Yu-Gi-Oh Manga author Kazuki Takahashi reportedly found dead near the coast of Nago

Yu-Gi-Oh mangaka Kazuki Takahashi passes away (Image via Sportskeeda)
Yu-Gi-Oh mangaka Kazuki Takahashi passes away (Image via Sportskeeda)

Kazuo Takahashi, who created the Yu-Gi-Oh manga under the penname Kazuki Takahashi, passed away on Wednesday, July 6, at the age of 60. The Japanese Coast guard and the police confirmed the death on Thursday, July 7.

Takahashi’s body was found by the Japanese Coast Guard near the coast of Awa, Nago city, Okinawa Prefecture. According to reports, Takahashi was visiting the city alone and sported snorkeling gear at the time his body was retrieved.

Yu-Gi-Oh mangaka Kazuki Takahashi passed away on Wednesday, July 6

According to the Okinawa Times, around 10:30 JST on July 6, a passing boat called the Japanese Maritime Hotline 118 to report the sighting of an unidentified body floating about 300 meters off the coast of Awa, Nago City, Okinawa Prefecture. Upon retrieving the body, the Japanese Coast Guard found that the man had passed away 1-2 days prior.

On July 7, the police confirmed the identity of the deceased as Kazuki Takahashi, author of the Yu-Gi-Oh manga series. Takahashi was 60 years old and had been visiting Okinawa alone, presumably for leisure.

According to NHK, a rental car with Takahashi’s license had been found 12 km away from where his body was found. While no unusual signs of a struggle have been found on Takahashi yet, the police are still investigating the case.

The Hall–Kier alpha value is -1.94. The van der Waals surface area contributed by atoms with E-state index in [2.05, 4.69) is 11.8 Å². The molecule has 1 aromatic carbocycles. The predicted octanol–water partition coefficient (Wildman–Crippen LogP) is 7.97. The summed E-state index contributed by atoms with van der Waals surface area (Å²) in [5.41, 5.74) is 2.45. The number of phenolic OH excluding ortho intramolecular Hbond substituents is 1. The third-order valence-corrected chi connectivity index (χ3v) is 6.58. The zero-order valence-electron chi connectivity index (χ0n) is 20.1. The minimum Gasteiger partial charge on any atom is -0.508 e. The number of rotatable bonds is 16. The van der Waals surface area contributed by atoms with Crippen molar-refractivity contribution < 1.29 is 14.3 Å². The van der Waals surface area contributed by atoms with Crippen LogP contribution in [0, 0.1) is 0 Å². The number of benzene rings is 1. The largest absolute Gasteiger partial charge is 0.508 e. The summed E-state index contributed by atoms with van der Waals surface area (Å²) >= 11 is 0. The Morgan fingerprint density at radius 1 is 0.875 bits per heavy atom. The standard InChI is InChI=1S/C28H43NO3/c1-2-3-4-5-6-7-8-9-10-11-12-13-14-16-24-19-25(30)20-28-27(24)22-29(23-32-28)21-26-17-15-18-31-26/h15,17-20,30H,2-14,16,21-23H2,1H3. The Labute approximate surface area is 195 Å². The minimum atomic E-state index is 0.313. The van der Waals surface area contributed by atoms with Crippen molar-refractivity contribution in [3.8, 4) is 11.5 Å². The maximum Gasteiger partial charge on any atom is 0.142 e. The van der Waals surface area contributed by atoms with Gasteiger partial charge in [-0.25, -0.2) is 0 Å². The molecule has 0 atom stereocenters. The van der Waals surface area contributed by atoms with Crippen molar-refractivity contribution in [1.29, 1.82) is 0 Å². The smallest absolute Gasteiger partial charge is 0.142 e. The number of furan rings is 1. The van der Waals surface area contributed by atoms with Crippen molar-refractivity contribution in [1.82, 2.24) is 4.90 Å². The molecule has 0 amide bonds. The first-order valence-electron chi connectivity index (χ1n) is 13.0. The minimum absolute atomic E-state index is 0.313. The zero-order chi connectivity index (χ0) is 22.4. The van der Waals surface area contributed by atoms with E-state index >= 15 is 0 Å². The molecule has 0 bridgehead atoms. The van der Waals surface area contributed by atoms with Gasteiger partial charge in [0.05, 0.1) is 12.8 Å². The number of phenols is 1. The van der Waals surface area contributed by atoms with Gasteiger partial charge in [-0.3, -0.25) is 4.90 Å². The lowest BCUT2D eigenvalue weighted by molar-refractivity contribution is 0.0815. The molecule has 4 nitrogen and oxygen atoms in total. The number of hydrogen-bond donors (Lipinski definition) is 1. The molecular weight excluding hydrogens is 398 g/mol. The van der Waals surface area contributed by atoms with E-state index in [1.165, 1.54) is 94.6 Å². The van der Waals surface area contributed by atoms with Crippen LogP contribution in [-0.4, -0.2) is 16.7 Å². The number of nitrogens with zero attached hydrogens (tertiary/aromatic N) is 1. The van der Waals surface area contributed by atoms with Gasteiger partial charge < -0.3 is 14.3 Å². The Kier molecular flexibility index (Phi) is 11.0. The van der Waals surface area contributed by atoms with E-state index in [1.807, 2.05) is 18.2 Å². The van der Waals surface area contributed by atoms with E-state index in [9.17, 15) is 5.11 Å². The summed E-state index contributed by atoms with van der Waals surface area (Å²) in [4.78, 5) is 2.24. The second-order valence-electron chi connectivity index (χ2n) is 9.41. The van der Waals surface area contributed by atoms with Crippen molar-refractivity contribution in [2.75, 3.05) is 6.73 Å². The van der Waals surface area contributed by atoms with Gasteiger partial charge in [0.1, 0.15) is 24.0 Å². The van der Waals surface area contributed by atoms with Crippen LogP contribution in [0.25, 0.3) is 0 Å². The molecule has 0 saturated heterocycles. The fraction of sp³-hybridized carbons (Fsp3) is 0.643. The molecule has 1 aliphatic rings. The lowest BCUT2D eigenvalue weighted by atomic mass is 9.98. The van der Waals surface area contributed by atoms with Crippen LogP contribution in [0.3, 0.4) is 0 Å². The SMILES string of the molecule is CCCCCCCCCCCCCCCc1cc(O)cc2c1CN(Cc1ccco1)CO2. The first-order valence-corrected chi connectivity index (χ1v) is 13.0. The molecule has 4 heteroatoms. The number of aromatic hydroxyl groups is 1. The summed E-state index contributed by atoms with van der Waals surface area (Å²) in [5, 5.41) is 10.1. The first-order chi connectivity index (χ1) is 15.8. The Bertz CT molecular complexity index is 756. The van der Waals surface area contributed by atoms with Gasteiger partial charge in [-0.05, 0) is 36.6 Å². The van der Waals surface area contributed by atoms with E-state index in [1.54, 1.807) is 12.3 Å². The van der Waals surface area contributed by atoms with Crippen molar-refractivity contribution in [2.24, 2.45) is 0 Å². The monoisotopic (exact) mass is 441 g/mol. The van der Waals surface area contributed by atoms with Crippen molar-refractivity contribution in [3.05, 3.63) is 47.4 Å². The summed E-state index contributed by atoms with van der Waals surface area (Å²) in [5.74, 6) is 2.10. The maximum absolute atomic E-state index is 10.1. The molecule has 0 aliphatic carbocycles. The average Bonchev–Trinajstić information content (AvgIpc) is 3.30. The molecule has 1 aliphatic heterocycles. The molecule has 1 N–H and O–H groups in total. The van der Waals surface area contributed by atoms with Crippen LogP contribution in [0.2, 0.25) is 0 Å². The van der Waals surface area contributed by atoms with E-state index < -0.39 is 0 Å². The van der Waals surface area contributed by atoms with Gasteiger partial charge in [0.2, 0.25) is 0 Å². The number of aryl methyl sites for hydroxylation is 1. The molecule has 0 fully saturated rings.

Works of Kazuki Takahashi

Kazuki Takahashi was renowned in the animanga community for creating the Yu-Gi-Oh series. His first work, Tokio no taka (The Fighting Hawk), was published in 1990. This was followed by a few lesser-known works, the most prominent of which is Tennenshoku Danji Buray, which was serialized from 1991 to 1992 and consisted of two volumes.

Takahashi struggled until he started writing his magnum opus in 1996. The manga was serialized in Shueisha's Weekly Shonen Jump from September 1996 to March 2004. The manga went on to become a multi-media franchise that includes an anime adaptation, multiple spin-off series, numerous video games, and most notably, a trading card game of the same name.

The game was initially distributed by Bandai and was later transferred to Konami. Takahashi originally intended for the game to be introduced for a single segment in his manga, but after a tremendous fan response, Shueisha urged him to feature it more in the series.

Takahashi received the Inkpot Award from Comic-Con International in 2015. Apart from Yu-Gi-Oh, Takahashi has written the celebratory series, The Comiq, and a one-shot based on a newly launched game, Drump, both of which were published in the Weekly Shonen Jump.

No matter what the investigation finds regarding the circumstances of his passing, Kazuki Takahashi was one of the most well-known mangakas across the world, and his absence will be dearly felt by fans and creators alike.

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Edited by R. Elahi
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